Senate hearing explores safety concerns regarding younger truck drivers, other industry issues
Washington — A bipartisan bill that would allow drivers younger than 21 to operate commercial motor vehicles interstate is “a step toward safety,” American Trucking Associations President and CEO Chris Spear said during a Feb. 4 hearing convened by the Senate Commerce, Science and Transportation Committee’s Transportation and Safety Subcommittee.
Introduced in February 2019 by Sens. Todd Young (R-IN) and Jon Tester (D-MT), the Developing Responsible Individuals for a Vibrant Economy Act, or DRIVE-Safe Act (S. 569), would create an apprenticeship program for commercial driver’s license holders younger than 21. Apprentices would be required to complete two probationary periods totaling 400 hours, including at least 240 hours of CMV driving time during which they are accompanied by a driver 21 or older.
During the hearing, which examined the state of the trucking industry and included testimony from four other industry stakeholders, Spear said the training standards outlined in the legislation reinforce a commitment to safety.
Forty-nine states allow drivers as young as 18 to obtain a CDL for intrastate travel (Hawaii does not), Spear added before challenging the logic behind one extreme: A teen driver could traverse an 850-mile stretch of California but not legally drive 10 miles from Providence, RI, to Rehoboth, MA.
“This bill is responsible,” Spear said. “It’s safety-minded. It’s the right thing to do.”
However, some on the panel expressed opposition to the legislation, including Owner-Operator Independent Drivers Association Executive Vice President Lewie Pugh and Truck Safety Coalition President Dawn King. Pugh, a CDL holder, and OOIDA have long contended that the impetus for the bill, a perceived driver shortage, is nonexistent.
“Far too many members of Congress have accepted the driver shortage myth, which illustrates a troubling lack of understanding about our industry,” Pugh noted in his written testimony. “Taking a closer look at what’s actually occurring in trucking will reveal there is no driver shortage at all. It will also show that embracing some of the solutions proposed by those peddling the myth will only compound many of the actual problems facing our industry.”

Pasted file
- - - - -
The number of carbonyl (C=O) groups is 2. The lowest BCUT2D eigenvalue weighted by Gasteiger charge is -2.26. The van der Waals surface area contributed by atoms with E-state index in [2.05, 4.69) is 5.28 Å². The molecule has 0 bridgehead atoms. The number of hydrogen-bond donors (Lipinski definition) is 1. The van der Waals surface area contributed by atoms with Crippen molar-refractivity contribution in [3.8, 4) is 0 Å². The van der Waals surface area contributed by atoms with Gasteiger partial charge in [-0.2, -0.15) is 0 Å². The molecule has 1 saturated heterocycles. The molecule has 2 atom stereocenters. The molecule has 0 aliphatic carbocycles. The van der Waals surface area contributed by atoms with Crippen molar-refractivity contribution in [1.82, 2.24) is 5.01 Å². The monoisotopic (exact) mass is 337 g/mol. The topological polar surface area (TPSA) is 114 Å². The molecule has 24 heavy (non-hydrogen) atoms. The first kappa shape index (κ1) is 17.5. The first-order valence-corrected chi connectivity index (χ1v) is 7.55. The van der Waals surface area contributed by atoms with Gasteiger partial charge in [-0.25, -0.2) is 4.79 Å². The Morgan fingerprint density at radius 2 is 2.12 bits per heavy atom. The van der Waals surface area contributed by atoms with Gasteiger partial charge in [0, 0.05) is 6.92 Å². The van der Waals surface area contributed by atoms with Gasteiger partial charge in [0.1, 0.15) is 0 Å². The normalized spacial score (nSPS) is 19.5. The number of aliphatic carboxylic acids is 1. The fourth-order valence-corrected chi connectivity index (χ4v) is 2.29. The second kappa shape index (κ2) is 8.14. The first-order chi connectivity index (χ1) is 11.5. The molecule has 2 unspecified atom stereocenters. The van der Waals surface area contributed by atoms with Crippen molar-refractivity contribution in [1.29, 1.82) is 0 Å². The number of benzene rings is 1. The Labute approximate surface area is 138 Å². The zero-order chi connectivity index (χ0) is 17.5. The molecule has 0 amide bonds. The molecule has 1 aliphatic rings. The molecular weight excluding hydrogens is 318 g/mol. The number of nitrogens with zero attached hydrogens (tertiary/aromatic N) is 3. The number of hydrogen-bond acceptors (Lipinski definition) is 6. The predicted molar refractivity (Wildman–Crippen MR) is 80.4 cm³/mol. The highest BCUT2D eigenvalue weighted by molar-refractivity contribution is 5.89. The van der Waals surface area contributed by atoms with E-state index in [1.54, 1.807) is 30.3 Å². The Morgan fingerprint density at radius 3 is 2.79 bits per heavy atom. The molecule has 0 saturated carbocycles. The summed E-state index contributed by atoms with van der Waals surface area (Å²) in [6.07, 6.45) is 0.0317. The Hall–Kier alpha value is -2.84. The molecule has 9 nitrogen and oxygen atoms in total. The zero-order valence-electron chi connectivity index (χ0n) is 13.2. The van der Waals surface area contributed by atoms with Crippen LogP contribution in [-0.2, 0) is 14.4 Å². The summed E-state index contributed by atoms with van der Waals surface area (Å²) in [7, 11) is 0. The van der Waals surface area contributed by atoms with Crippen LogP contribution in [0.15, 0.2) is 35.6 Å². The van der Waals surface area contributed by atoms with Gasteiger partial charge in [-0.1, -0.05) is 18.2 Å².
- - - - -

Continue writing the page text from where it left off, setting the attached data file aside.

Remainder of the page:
Addressing a question from the committee’s ranking member, Sen. Tammy Duckworth (D-IL), King urged the Federal Motor Carrier Safety Administration to analyze data from the states that allow drivers at age 18 to obtain a CDL for intrastate travel. Her written testimony cited several sources showing that the crash rates of 18- to 20-year-old drivers are “significantly” higher.
“Nobody that’s in their first job gets the best routes,” King said, “and so we’re concerned that the younger drivers will end up on the longer routes that will take them into states they’re not familiar with, so we really believe that the crash data that’s within the states needs to be studied first.”
The panelists expressed various frustrations with FMCSA policy. Pugh called for the repeal of the agency’s “failed” electronic logging device mandate, while Commercial Vehicle Safety Alliance President John Samis noted in his written testimony that “regulatory activity at the agency – one of FMCSA’s basic responsibilities – has come to a near standstill, and the necessary work of maintaining and updating the regulations is suffering.”
Spear further advocated improved federal investment in infrastructure, stating that well-designed infrastructure “breeds good safety policy” in the long run.
“In terms of the regulatory side, we’re not fearful of regulation,” Spear said. “What we do ask for is clear and concise regulation. When you have ambiguity, you have litigation, and that adds costs on our industry. Horrendous costs. So, the balance between that and maintaining good safety regulations that have a true and measurable impact, we recommend supporting that.”
Hours-of-service regulations, speed limiters and truck parking were among the other topics addressed by the panel, which also included Jake Parnell, a member of the board of directors and transportation subcommittee of the Livestock Marketing Association.
In February 2019, Rep. Trey Hollingsworth (R-IN) introduced a companion bill to the DRIVE-Safe Act in the House.